Vicky Medd is a Family Solicitor and Mediator at Ridley & Hall LLP. She can be contacted on 01484 538421 or via e-mail.

Family First is Two Month’s Old

Our innovative Family First department is 2 months’ old but we have over 50 years’ of Family law experience. Please choose us to help you

Elderly couples ‘Need More Relationship Guidance’

Elderly couples ‘need more relationship guidance’, BBC news 27.06.13

By Hannah Richardson BBC News education reporter

Elderly people in the UK should be offered more relationship support to help them cope with older age, the Relate charity says.

Relationships play a critical role in dealing with the pressures of old age, but can fracture if they are not nurtured, costing the state more money.

For full story click here

As Divorce surges in the over 60s Meena Kumari, Divorce specialist at Ridley & Hall Solicitors comments “I’ve  seen a significant increase in the number  ‘silver separations’ – older couples going through Divorce. They have heightened anxieties surrounding the disentanglement of a lifetime worth of assets and fears whether they will meet someone to support them in older age. More marriage guidance would equip these couples with the journey ahead.”

Meena heads up a new service Family First to help support couples with precisely these issues.

Government Cuts to Legal Aid Could Mean Parents Missing Out On Contact

By Vicky Medd Solicitor and Mediator with Ridley & Hall Solicitors.

The Government’s cuts to the Legal Aid budget which came in on 1st April 2013 are already having a massive impact on families in this country.

Previously, parents who were having a dispute over contact to their children could, provided they qualified financially, get legal aid to take the dispute to Court.  From 1st April 2013, this is no longer the case.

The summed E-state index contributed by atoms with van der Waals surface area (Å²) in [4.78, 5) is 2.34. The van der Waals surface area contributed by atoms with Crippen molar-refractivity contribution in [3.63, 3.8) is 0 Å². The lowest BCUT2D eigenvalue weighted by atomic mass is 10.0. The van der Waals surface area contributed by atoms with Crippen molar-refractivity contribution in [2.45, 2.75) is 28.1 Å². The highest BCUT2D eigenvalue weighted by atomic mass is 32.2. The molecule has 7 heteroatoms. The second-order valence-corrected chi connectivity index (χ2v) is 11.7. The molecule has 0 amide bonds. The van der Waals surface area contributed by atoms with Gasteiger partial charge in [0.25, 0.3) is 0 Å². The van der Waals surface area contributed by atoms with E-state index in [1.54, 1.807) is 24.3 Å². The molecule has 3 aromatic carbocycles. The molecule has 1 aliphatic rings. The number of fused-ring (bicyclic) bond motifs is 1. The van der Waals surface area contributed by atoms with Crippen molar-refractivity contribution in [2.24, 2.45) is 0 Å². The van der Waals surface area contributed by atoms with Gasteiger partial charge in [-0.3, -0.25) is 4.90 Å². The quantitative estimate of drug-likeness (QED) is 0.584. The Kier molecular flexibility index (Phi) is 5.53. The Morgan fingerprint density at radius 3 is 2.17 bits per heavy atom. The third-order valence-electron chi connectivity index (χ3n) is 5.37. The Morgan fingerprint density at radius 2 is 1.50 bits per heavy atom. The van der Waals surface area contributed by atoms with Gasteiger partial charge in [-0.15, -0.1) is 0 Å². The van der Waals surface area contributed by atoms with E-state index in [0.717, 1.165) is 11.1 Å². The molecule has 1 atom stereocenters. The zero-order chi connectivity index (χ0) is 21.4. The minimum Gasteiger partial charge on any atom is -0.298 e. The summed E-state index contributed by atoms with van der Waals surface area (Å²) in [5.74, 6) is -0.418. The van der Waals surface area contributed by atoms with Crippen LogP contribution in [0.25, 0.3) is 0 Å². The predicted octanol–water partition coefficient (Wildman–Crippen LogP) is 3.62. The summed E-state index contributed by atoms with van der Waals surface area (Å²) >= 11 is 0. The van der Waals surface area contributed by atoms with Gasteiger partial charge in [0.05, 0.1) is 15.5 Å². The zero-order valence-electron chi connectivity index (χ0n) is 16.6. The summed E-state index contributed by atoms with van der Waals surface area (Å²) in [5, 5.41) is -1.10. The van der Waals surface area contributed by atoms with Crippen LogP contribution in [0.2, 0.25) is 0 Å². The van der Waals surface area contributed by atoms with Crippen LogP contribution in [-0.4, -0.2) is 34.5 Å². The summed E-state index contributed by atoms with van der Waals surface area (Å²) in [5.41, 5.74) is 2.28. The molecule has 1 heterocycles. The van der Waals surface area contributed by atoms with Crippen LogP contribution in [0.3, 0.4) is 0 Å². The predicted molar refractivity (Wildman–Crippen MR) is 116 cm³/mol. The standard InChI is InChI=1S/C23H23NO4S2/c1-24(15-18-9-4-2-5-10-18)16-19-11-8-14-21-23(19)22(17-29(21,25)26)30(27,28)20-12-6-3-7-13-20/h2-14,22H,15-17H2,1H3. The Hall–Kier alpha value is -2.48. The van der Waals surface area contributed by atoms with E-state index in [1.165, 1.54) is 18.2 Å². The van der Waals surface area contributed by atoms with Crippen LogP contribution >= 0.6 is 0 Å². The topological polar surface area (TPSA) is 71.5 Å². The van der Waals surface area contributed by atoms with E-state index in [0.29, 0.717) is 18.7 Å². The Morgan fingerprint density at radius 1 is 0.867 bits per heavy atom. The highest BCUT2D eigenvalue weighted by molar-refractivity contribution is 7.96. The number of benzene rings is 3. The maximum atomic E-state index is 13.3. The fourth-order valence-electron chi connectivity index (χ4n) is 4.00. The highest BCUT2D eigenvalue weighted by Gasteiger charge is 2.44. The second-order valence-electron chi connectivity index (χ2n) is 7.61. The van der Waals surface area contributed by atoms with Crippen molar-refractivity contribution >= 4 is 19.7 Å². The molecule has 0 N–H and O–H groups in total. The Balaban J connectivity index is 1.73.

The Government brought in a very wide ranging definition of domestic violence, but have then brought in very stringent criteria in which legal aid will be made available.  Parents not only have to qualify financially, but they have to prove that there is domestic violence, or there is a child protection issue, and the evidence required to prove it are very exacting.

Vicky Medd, solicitor and mediator at Ridley & Hall said “Since the government cuts came in, very few clients have been able to get public funding for cases involving contact to children.  The evidential requirements often cost money – a letter from a GP, or a letter from the police are required to be written in such a way as to satisfy the Legal Aid Agency’s requirements.  This is stopping vulnerable people being represented by a solicitor in very difficult cases.  It could lead to more children not having contact to parents.”

In addition, people who can not afford solicitors are resorting to issuing court proceedings themselves.  This is taking up more court time, and the court system may struggle to cope with these cases.  This could mean court proceedings taking longer.  It also means that other services are going to be stretched – the Police and Social Services in particular.

Vicky explains “It  is hoped that the Government rethink their plan.  What they have failed to see is that by saving, they hope, £350 million from the Legal Aid budget, they will have to spend more in supporting other services like the police and social services”.

Vicky Medd is a family solicitor with over 20 years experience.  She is an accredited specialist with Resolution and has a lot of experience of financial relief, and child disputes.  Vicky was also recently involved in one of the first family arbitration cases in the country and has a lot of experience in dealing with cases as expeditiously as possible, whilst achieving the best outcomes for clients.

Vicky has also been a family mediator for the last 9 years.  She is a member of the Family Mediators Association, and is also qualified to act as a professional practice consultant, which enables her to work with other mediators, and try and develop their professional practice.  Vicky was previously head of a family mediation practice in a large West Yorkshire firm.

Vicky is also a Collaborative lawyer, which enables her to work with other Collaborative lawyers across Yorkshire to help clients achieve settlements with as little acrimony as possible.

Contact Vicky Medd on 01484 538421 or by e-mail.